The recent – and ongoing – protests against racial injustice, sparked by the murder of George Floyd in the United States in May 2020, have fuelled a national reckoning aimed at confronting racism in the UK and the difficult colonial history that sowed its seeds. Of the many forces that have shaped the present, racial oppression is one of the most significant – the country’s involvement in the slave trade and colonisation of countries around the globe helped it amass immense wealth and create many of the buildings and institutions that still exist today.
However, these troubling sides to the UK’s history, and their relationship to modern Britain and the racist structures that persist today, have often been left unaddressed. But, what the recent protests have shown is that there is a public desire to honestly address this history and confront the racism which it spawned. To be able to confront racism, however, we need to discuss race.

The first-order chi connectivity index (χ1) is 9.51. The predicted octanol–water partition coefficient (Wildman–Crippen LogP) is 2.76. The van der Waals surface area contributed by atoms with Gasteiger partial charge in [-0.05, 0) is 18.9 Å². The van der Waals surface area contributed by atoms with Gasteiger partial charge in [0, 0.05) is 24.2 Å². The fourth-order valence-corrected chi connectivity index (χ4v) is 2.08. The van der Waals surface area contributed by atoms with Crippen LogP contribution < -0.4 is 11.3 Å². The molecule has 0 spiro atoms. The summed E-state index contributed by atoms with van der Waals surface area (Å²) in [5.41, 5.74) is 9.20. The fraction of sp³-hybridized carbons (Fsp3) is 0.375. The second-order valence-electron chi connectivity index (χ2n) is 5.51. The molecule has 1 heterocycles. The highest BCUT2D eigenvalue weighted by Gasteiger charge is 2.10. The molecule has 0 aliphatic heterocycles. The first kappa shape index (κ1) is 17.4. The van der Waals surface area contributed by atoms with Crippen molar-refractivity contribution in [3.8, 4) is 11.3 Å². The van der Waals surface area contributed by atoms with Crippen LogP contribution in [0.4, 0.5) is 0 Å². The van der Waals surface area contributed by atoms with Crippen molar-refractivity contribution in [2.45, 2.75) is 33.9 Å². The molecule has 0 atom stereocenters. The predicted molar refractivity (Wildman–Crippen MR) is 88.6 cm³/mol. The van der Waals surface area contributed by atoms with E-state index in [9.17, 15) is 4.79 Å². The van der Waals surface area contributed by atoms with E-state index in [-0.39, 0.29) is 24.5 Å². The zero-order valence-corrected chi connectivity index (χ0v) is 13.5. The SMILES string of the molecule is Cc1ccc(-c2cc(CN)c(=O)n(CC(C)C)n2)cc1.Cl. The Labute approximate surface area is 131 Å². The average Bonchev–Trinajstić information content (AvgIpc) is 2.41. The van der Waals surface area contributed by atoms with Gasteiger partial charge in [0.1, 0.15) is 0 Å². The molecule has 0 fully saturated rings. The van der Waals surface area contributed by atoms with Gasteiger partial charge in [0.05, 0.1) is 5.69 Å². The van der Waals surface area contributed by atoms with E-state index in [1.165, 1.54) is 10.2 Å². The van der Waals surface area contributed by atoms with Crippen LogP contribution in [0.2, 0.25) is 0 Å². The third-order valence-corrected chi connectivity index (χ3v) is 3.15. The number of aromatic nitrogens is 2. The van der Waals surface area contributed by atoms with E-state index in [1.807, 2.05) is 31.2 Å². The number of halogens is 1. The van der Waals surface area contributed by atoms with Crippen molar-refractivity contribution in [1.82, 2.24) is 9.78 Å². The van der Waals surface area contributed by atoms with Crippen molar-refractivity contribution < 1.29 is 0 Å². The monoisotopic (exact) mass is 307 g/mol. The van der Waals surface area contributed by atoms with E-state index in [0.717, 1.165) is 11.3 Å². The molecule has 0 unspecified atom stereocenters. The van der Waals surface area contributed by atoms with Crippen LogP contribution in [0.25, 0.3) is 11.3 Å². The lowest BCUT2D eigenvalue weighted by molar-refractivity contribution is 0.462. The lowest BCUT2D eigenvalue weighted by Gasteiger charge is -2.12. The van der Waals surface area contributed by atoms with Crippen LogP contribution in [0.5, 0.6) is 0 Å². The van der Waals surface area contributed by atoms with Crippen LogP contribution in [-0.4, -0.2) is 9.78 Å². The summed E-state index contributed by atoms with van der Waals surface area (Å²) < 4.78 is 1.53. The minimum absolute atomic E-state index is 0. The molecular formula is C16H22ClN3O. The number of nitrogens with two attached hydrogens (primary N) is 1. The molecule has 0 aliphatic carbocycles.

Race is one of the concepts that societies have created to sort and categorise their members – it emerged in the 1600s and 17oos as a means of justifying colonialism, the enslavement of human beings and societal divisions that placed white people above the rest. The concept of race gave rise to racism – discrimination against people on account of their perceived race – which continues to have an impact on how people are treated, and their ability to access opportunities, in the present day. Though race is a social construction, racism is real.
Race can be a difficult topic to discuss in the classroom; its challenging nature can mean that teachers shy away from broaching this important issue and from exploring the effects that race and racism have on young people and wider society. This is problematic as students need to be able to discuss race, their experiences and their perceptions, if they are to challenge racism in the world around them.